Everyone screamed with laughter. “I’ve come to get the man that shot my paw,” Uncle Frank said again, banging his hand on the table. “You get it, son?” he asked Wade. “You get it, don’t you? I’ve come to get the man that shot my paw!”
Wade forced a smile. “I get it, Uncle Frank,” he said. “Would you like some turkey?”
Wade had driven all the way to Foley to pick up Uncle Frank earlier that afternoon. He had missed the first quarter of the Dallas-Detroit game because Uncle Frank insisted on leaving the house at 2:00 sharp. No reason and no way to talk him out of it. Before he even said hello, Uncle Frank had asked, “Son? If Patty Duke married Gomer Pyle, what would her name be?”
“Patty Duke Pyle! Get it? Duke Pyle? Patty Duke Pyle!”
On the way to the house, sandwiched between the jokes, Uncle Frank had asked Wade why he was driving a 12-year-old car. “It was a piece of junk when you bought it,” he said.
“It’s what we can afford, Uncle Frank,” Wade had answered, but inside he had been seething.
As the family ate and talked, Wade thought about the car. Uncle Frank had been right. It was a piece of junk when he bought it. The salesman had told him as much when he sold it to him. “It will need repairs now and again” were the man’s very words.
I’m 53 years old, Wade thought. I should not be driving a 12-year-old car. Pat is 48, and she’s never had a car of her own.
For the third year in a row, the church elders had voted down a $1,500 raise in their pastor’s salary. Last Monday, Roger Luker had come to tell him in person. “We just felt that the money would be of better use to foreign missions,” Roger said. “After all, there are a lot of poor people overseas. And besides, it’s not like you have to make a house payment—the church owns the parsonage.”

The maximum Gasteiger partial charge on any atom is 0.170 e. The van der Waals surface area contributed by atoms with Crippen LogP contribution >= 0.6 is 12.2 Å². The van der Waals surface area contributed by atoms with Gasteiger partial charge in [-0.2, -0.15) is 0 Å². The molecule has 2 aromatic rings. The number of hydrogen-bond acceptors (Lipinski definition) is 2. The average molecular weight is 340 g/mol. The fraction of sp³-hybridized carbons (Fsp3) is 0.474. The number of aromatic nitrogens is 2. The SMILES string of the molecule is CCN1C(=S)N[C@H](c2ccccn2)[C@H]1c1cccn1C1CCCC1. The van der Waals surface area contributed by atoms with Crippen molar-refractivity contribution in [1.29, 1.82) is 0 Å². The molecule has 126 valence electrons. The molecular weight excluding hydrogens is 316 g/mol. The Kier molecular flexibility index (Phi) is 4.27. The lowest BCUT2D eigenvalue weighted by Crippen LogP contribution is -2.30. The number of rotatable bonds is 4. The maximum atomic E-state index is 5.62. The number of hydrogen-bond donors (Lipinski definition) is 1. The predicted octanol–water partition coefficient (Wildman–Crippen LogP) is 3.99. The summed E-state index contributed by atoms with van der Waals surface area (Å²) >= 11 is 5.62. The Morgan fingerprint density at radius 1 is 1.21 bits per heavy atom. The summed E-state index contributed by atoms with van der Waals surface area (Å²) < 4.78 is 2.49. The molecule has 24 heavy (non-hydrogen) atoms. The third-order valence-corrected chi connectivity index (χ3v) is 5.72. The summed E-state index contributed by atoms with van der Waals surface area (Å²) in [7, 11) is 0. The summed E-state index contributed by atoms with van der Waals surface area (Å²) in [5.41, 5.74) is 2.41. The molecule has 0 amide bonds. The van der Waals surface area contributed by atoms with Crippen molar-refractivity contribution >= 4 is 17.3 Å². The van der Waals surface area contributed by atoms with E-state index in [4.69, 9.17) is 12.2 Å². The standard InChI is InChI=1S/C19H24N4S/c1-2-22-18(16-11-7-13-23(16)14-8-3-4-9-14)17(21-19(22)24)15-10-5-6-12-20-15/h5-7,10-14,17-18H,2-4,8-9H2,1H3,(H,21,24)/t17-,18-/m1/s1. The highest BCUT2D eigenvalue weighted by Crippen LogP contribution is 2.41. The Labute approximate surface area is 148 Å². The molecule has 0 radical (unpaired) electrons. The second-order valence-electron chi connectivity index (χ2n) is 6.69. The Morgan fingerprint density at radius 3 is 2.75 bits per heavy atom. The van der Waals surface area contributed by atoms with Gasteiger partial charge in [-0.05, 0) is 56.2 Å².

Wade drifted back into the conversation on the giggles of another joke. “…so there was the fat lady, stuck in the window of the church. When the guy in the devil costume walked around to ask directions, she said, ‘Mr. Devil, don’t hurt me. I been going to this church for 40 years, but you know I been on your side all along!’ ”
As everyone howled, Wade thought, There’s probably some truth in there somewhere. Through dessert, Wade wondered if his church members cared more about poor people they didn’t know than they did about his family.
That’s right, Wade said to himself, you do own the parsonage. Where are we supposed to live when I retire? Or am I just supposed to preach ‘til I’m a hundred and keel over on the pulpit? Why can’t I buy my wife new dresses? Or a diamond ring? Or a new car? And about the car we’re driving now—one more year and the engine will die. Then the floor will fall out, and I’ll be driving around town like Fred Flintstone!
After dinner, the family helped clean up while Wade tried to herd Uncle Frank into the car. “If I can get him out of here,” Wade said to Pat, “then I’ll have something to be thankful for!”
Uncle Frank’s jokes were becoming a blur, and Wade easily tuned them out as he drove. The kids were on his mind. They were always after him to do something. “Daddy, fix this. Daddy, can you and Mama keep the children? Daddy, we’re a little short this month.”